Black Tenants are Getting Hit Particularly Hard by Rising Rent Prices, Making Affordability More Difficult
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Black Tenants Getting Hit Particularly Hard by Rising Rents, Making Affordability More Difficult

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On the income front, Black men earn 87 cents and Black women bring in 63 cents to every dollar a white man makes, national data show. The statistics are powerful as they show paying for rent will perhaps become more difficult for Black tenants to afford.

And costs are surging. In a new study titled, “U.S. Rent Prices are Rising 4x Faster Than Income (2022 Data),” the national median rent price soared 149 percent from 1985 to 2020, while overall income climbed just 35 percent during the same time.

Moreover. the rent-to-income ratio nearly doubled from 9 percent to 17 percent in that period. With rent increasing about four times faster than income since 1985, the study surmises that Americans are “forced to move to cheaper, subpar units” or spend much more of what they make on rent.

The study found insufficient affordable housing fuels the shocking rate hikes. It reported home values rose 17 percent in 2021, pricing many would-be homeowners out of the market and boosting the demand for rental units. Yet it expanded with vacancy rates declining 5.6 percent last year—the lowest since 1984—as “landlords have the power to mark up prices for a limited number of available units.”

Simultaneously, wages are not matching rising rent prices, and 58 percent of renters are now living paycheck to paycheck. The study maintains if rent prices jumped identical to income since 2000, the median rent in 2020 would be $586 monthly compared to $894.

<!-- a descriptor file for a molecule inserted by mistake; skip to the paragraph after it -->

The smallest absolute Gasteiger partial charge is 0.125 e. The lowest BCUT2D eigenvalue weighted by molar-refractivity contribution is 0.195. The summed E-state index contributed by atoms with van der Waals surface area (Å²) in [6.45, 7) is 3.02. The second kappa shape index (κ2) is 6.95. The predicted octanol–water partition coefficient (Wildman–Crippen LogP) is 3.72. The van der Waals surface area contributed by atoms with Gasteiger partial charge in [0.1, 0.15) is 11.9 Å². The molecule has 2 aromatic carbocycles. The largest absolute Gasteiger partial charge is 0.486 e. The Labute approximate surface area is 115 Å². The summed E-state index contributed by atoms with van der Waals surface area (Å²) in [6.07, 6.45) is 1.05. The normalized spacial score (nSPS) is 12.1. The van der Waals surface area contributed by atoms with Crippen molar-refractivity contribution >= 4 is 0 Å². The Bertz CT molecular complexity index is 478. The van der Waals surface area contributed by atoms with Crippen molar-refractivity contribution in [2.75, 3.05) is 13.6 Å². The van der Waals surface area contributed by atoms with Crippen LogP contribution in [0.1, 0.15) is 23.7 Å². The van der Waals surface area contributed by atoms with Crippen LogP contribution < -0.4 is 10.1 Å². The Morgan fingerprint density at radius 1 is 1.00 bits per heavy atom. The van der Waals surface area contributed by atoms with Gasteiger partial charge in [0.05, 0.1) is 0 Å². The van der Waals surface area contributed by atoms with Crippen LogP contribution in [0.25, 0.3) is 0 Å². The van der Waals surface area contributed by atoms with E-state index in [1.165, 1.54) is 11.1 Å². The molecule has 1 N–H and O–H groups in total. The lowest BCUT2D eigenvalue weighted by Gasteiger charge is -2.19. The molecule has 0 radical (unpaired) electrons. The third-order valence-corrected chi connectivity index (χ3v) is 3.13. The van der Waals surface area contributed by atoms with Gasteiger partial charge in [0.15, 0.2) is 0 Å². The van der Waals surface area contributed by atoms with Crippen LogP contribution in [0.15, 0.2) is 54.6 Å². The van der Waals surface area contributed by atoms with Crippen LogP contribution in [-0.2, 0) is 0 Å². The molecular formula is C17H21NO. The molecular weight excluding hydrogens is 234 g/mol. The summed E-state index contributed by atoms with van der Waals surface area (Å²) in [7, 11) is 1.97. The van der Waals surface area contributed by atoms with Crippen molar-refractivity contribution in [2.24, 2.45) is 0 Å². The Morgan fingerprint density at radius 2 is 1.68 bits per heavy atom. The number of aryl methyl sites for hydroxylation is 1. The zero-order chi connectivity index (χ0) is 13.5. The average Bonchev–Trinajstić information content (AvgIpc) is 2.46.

The findings do not offer an encouraging scenario for Black renters.

“With so much competition, Black renters and people of color typically have to submit more applications than white renters,” says Jamie Seale, the study’s author. She explained application fees can add up if they have to apply to multiple properties.

Seale pointed out when they get an apartment, Black renters and people of color are asked to pay security deposits more often than white renters, and the deposits they pay are typically higher.

In terms of tips, renters could ask their landlord if there are discounts for long-term leases. Seale says it costs landlords money to move tenants in and out, so they might be willing to offer a lower monthly rate if renters agree to stay for a longer period.

She adds that renters should take advantage of any referral bonuses for recommending the apartment to friends or family who end up signing a lease.

If possible, look for apartments in the winter, when demand is low and vacancy rates are higher.

“Landlords lose money each month they’re not collecting rent, so they may be more willing to offer tenants a deal.”

The study too disclosed that the rent-to-income ratio is 89 percent higher for millennials than it was for baby boomers at the same age in 1985.

Check out more details including rent prices across U.S. cities here.


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